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Four Short Stories

Nana
Chapter I
At nine o'clock in the evening the body of the house at the Theatres des Varietes was still
all but empty. A few individuals, it is true, were sitting quietly waiting in the balcony and
stalls, but these were lost, as it were, among the ranges of seats whose coverings of
cardinal velvet loomed in the subdued light of the dimly burning luster. A shadow
enveloped the great red splash of the curtain, and not a sound came from the stage, the
unlit footlights, the scattered desks of the orchestra. It was only high overhead in the third
gallery, round the domed ceiling where nude females and children flew in heavens which
had turned green in the gaslight, that calls and laughter were audible above a continuous
hubbub of voices, and heads in women's and workmen's caps were ranged, row above
row, under the wide-vaulted bays with their gilt-surrounding adornments. Every few
seconds an attendant would make her appearance, bustling along with tickets in her hand
and piloting in front of her a gentleman and a lady, who took their seats, he in his evening
dress, she sitting slim and undulant beside him while her eyes wandered slowly round the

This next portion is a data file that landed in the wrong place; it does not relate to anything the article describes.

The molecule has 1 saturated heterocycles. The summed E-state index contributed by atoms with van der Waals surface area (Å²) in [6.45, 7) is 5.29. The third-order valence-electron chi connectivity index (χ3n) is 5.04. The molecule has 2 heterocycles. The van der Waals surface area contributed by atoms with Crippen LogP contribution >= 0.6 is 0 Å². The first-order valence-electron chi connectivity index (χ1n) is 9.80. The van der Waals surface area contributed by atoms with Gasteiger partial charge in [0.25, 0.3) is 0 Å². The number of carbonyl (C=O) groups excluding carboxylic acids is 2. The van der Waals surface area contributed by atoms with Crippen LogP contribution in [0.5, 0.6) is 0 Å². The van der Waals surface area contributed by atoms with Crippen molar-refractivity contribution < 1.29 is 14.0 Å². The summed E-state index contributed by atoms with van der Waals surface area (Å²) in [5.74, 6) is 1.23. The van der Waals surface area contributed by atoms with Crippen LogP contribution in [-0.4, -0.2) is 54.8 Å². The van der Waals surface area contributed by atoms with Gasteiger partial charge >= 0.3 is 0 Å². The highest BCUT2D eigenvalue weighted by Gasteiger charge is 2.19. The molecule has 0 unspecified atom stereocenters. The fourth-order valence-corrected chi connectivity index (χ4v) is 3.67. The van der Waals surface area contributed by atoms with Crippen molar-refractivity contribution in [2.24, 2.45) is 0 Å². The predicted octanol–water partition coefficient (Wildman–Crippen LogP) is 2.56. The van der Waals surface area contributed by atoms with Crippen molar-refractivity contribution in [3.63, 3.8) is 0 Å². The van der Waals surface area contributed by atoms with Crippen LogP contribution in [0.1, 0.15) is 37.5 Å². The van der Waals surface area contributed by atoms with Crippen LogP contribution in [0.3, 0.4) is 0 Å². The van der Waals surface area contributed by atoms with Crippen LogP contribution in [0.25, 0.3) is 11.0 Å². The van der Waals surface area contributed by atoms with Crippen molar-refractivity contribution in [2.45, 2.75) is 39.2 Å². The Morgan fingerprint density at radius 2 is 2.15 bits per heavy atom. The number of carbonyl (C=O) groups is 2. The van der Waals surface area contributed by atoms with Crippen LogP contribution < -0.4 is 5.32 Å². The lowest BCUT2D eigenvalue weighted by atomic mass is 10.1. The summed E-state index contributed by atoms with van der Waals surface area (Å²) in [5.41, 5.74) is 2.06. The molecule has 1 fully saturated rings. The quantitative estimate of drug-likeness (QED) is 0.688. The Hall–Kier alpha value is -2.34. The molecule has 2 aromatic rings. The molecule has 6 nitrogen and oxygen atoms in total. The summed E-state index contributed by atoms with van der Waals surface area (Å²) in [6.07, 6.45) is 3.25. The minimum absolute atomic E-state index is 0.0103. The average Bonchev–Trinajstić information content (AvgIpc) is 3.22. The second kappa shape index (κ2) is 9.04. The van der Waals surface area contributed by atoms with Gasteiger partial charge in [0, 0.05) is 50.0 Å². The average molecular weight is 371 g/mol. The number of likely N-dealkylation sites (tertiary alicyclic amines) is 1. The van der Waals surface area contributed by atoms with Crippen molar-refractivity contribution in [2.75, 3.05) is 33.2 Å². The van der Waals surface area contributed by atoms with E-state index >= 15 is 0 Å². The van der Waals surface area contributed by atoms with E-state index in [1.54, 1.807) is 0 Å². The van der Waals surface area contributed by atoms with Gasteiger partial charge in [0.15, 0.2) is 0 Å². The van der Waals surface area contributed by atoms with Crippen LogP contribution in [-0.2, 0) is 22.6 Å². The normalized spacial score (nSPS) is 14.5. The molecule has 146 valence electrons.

house.
Two young men appeared in the stalls; they kept standing and looked about them.
"Didn't I say so, Hector?" cried the elder of the two, a tall fellow with little black
mustaches. "We're too early! You might quite well have allowed me to finish my cigar."
An attendant was passing.
"Oh, Monsieur Fauchery," she said familiarly, "it won't begin for half an hour yet!"
"Then why do they advertise for nine o'clock?" muttered Hector, whose long thin face
assumed an expression of vexation. "Only this morning Clarisse, who's in the piece,
swore that they'd begin at nine o'clock punctually."
For a moment they remained silent and, looking upward, scanned the shadowy boxes. But
the green paper with which these were hung rendered them more shadowy still. Down
below, under the dress circle, the lower boxes were buried in utter night. In those on the
second tier there was only one stout lady, who was stranded, as it were, on the velvet-
covered balustrade in front of her. On the right hand and on the left, between lofty
pilasters, the stage boxes, bedraped with long-fringed scalloped hangings, remained
untenanted. The house with its white and gold, relieved by soft green tones, lay only half
disclosed to view, as though full of a fine dust shed from the little jets of flame in the
great glass luster.
"Did you get your stage box for Lucy?" asked Hector.
 
 
 
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